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Open AccessArticle Environmental Conditions and Species Identity Drive Metabolite Levels in Green Leaves and Leaf Litter of 14 Temperate Woody Species
Forests 2018, 9(12), 775; https://doi.org/10.3390/f9120775
Received: 30 October 2018 / Revised: 30 November 2018 / Accepted: 11 December 2018 / Published: 15 December 2018
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Abstract
Research Highlights: Leaf chemistry is a key driver of litter decomposition; however, studies directly comparing metabolites that are important for tree growth and defence across different woody species are scarce. Background and Objectives: Choosing 14 temperate woody species differing in their growth rates, [...] Read more.
Research Highlights: Leaf chemistry is a key driver of litter decomposition; however, studies directly comparing metabolites that are important for tree growth and defence across different woody species are scarce. Background and Objectives: Choosing 14 temperate woody species differing in their growth rates, nutrient demand, shade tolerance, and drought sensitivity, we hypothesized that the species would group according to their metabolite profiles based on their ecological background. Materials and Methods: We analysed total N and C, soluble amino acid, protein, and phenolic levels in green leaves and leaf litter of these species, each in two consecutive years. Results: Metabolite levels varied significantly across species and between the sampling years which differed in temperature and precipitation (i.e., colder/drier vs warmer/ wetter). Conclusions: The 14 woody species could not be grouped according to their green leaf or leaf litter metabolite profiles. In litter leaves, most of the variation was explained by total phenolics and total nitrogen levels, and in green leaves by total phenolics and total soluble amino acid levels. Local climate variation between the two consecutive years for green leaves or leaf litter led to significant differences in metabolite levels, although some of them were species-specific. Full article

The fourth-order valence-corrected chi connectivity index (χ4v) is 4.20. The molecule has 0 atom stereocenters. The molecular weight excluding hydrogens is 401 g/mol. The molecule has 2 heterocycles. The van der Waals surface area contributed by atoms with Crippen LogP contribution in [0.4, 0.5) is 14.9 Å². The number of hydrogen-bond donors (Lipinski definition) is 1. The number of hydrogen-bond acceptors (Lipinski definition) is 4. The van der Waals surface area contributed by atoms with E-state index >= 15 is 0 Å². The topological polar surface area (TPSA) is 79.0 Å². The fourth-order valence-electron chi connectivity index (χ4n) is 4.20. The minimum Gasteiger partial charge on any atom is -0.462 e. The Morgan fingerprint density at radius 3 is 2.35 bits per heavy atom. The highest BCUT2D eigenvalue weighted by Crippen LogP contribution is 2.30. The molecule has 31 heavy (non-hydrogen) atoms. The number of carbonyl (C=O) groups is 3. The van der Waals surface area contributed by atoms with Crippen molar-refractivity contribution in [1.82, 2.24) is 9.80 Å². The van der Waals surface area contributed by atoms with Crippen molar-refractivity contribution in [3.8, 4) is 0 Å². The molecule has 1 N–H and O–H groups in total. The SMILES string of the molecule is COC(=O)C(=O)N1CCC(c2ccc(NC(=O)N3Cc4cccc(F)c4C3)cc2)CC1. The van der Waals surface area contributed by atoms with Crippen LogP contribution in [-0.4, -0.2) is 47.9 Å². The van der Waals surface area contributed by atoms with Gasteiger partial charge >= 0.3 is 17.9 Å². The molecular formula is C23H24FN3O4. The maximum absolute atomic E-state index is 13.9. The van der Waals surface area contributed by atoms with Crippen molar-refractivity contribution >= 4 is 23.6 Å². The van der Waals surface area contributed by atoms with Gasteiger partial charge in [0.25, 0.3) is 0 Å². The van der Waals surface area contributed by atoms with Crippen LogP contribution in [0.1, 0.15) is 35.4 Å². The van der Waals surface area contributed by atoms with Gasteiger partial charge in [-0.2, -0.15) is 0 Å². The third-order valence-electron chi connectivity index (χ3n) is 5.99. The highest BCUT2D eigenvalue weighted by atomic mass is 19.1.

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Open AccessArticle Spatial Pattern and Competitive Relationships of Moso Bamboo in a Native Subtropical Rainforest Community
Forests 2018, 9(12), 774; https://doi.org/10.3390/f9120774
Received: 10 November 2018 / Revised: 6 December 2018 / Accepted: 11 December 2018 / Published: 14 December 2018